This unusual and highly interesting program by the Detroit Symphony Orchestra under the direction of guest conductor Fabien Gabel was a colorful affair, featuring three works from the early 20th century based on the legend of Salome. In fact, all three compositions were created within a four-year span, with the most recent – Mel Bonis' – sounding the most conservative. Bonis had established her reputation based on piano and chamber music, but in 1908 studied orchestration with Charles Koechlin. Salomé, orchestrated in 1909 from the original piano score, was one of several Femmes de légende that she composed. The music displays a pleasantly “orientalist” style, but that style is in the manner of Saint-Saëns and seemed rather tame compared to the two other Salome servings on offer.

Fabien Gabel
© Stéphane Bourgeois

As for the one undisputed “warhorse” on the program, Gabel and the Detroiters turned in a masterful rendition of the Dance of the Seven Veils from Richard Strauss' 1905 opera Salome. This was a big-boned interpretation with dramatic sweep and thrilling climaxes. Precision ensemble was exhibited everywhere.

The most extensive of the three works was Florent Schmitt's ballet La Tragédie de Salomé. It's a piece that exudes exoticism and impressionistic color in the Prélude and Pearl Dance while also delivering plenty of drama – and barbarity – in the second part. The final section (Dance of Fright) clearly looks forward to Stravinsky's Sacre du printemps (Stravinsky was the dedicatee of Schmitt's score, in fact).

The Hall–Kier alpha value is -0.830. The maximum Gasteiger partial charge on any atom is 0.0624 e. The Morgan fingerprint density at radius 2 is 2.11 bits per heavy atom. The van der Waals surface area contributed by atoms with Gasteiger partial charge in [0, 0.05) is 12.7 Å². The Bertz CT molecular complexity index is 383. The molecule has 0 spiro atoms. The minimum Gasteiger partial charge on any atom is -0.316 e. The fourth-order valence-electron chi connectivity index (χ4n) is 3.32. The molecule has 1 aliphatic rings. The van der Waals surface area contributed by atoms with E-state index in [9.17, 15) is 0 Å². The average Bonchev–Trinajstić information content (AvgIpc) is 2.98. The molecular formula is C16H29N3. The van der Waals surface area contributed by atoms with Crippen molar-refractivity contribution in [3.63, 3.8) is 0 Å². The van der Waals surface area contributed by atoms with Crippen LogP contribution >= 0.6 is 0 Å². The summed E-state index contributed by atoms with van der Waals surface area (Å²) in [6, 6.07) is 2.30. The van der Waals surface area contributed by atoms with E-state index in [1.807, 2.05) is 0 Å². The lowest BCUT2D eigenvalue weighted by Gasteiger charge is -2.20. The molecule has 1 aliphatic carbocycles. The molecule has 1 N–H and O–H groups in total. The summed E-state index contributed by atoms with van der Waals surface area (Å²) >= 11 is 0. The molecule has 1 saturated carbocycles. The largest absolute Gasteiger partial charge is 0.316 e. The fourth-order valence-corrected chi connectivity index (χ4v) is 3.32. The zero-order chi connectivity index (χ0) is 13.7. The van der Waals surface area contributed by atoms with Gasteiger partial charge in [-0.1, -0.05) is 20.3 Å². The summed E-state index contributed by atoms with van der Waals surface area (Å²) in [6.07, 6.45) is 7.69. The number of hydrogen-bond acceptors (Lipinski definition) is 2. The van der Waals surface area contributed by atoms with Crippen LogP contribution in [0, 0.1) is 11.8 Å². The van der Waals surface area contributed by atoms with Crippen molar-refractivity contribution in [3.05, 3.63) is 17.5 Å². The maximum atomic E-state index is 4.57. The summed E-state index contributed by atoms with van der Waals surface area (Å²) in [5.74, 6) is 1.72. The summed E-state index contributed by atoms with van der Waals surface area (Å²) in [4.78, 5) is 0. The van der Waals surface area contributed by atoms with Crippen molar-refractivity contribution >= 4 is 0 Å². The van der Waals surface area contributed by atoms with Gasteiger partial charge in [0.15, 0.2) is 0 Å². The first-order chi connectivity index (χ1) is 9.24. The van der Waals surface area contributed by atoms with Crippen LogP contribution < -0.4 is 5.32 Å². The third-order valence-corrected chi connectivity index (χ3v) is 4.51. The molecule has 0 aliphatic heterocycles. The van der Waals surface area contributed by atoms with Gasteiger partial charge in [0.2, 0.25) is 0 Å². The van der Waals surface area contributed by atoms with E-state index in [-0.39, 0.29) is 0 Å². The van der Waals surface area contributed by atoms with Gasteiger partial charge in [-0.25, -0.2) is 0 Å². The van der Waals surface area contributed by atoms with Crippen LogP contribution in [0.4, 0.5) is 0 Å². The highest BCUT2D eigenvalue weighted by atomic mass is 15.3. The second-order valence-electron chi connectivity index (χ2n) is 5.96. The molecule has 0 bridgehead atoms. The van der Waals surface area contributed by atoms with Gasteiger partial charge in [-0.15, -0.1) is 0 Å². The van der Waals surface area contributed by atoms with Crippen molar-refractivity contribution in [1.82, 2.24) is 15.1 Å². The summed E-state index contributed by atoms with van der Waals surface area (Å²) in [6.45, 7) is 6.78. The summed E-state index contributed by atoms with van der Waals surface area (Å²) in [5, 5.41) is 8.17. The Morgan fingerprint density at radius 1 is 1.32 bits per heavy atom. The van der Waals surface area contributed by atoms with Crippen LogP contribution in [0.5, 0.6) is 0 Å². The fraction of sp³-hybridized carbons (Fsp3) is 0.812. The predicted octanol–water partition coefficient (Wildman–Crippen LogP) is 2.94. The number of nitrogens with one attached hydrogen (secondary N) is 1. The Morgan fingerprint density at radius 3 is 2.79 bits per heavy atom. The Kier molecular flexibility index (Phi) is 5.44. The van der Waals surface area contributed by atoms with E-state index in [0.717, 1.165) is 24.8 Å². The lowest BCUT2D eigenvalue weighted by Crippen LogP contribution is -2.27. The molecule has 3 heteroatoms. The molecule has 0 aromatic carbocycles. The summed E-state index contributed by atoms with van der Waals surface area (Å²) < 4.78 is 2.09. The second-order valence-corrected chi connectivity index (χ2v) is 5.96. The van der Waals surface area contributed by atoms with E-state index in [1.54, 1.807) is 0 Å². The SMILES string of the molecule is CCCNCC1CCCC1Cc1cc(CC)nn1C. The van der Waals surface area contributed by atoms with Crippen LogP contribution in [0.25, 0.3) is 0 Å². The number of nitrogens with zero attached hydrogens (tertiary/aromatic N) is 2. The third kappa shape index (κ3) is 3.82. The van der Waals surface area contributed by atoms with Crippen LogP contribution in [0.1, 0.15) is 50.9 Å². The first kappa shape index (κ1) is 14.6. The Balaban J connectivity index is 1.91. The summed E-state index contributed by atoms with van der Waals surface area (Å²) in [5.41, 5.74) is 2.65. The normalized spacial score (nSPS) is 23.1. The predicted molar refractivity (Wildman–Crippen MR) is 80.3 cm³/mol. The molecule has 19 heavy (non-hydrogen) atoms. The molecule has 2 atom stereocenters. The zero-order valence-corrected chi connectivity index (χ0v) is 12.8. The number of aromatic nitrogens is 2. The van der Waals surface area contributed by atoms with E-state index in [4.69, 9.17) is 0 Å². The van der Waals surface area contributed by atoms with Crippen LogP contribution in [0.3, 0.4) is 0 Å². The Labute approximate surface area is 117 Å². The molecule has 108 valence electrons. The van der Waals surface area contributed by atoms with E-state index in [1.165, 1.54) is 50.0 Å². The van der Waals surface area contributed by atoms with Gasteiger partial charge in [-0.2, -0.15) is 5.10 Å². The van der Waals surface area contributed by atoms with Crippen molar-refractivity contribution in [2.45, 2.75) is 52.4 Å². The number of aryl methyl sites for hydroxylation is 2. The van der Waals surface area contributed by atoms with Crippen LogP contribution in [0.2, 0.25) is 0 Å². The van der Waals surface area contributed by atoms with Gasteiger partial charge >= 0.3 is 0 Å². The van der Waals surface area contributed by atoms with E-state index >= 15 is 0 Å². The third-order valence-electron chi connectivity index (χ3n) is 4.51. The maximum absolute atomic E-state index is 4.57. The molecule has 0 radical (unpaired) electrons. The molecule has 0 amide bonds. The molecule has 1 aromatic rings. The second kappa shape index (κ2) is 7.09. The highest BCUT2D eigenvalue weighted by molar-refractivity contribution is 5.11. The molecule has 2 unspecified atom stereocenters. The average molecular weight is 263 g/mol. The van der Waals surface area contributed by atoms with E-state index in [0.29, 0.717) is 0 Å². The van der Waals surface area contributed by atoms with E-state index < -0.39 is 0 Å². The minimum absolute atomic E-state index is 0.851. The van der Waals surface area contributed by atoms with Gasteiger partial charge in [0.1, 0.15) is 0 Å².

Gabel and the Detroit musicians did Schmitt's powerful score full justice, even besting the DSO's own recording done back in the days of Paul Paray. Particularly outstanding was the Prélude in which Gabel painted magical moiré colors. The Danse des perles was so thrilling it elicited a spontaneous eruption of applause, while the closing pages of the score were equal parts blood-curdling and cataclysmic. In a performance that was terrifically exciting on a visceral level – and uncommonly effective in Gabel's interpretation – it was clear that the musicians were at one with the conductor.

The fourth piece was the US premiere of the Cello Concerto by Anders Hillborg, composed in 2020 on a co-commission with the DSO and six other orchestras in Europe and Canada. The concerto was written for cellist Nicolas Altstaedt, who performed it here. The piece is described by Hillborg’s publisher as “possessing intimacy of scoring, and a direct and pared-back simplicity of expression.” That is certainly truth in advertising, but unfortunately the end result is a piece that has less direction than one might hope for, being most memorable for its stasis. No question, it's a fascinating soundscape that contains glacier-like suspensions along with some really intriguing sounds and sensations... but hopes for more forward direction in the music went essentially unfulfilled. That a particular mood was created is certainly undeniable, but that mood was akin to a trance in many spots (several instances of agitation notwithstanding). All things considered, at nearly 30 minutes in duration the concerto seems to lack the requisite musical material, essentially being too lengthy to keep the listener's interest fully engaged all the way through.

As for Altstaedt's playing, it could hardly be faulted. He sustained the long cantabile lines admirably, while doing his very best to bring the music and the special effects across in convincing fashion. The soloist’s encore – a movement from Jean-Baptiste Barriere’s G major Sonata for two cellos – was intriguing in that Alstaedt was joined by Wei Yu, the DSO’s principal cellist. Their performance was like a polished jewel.

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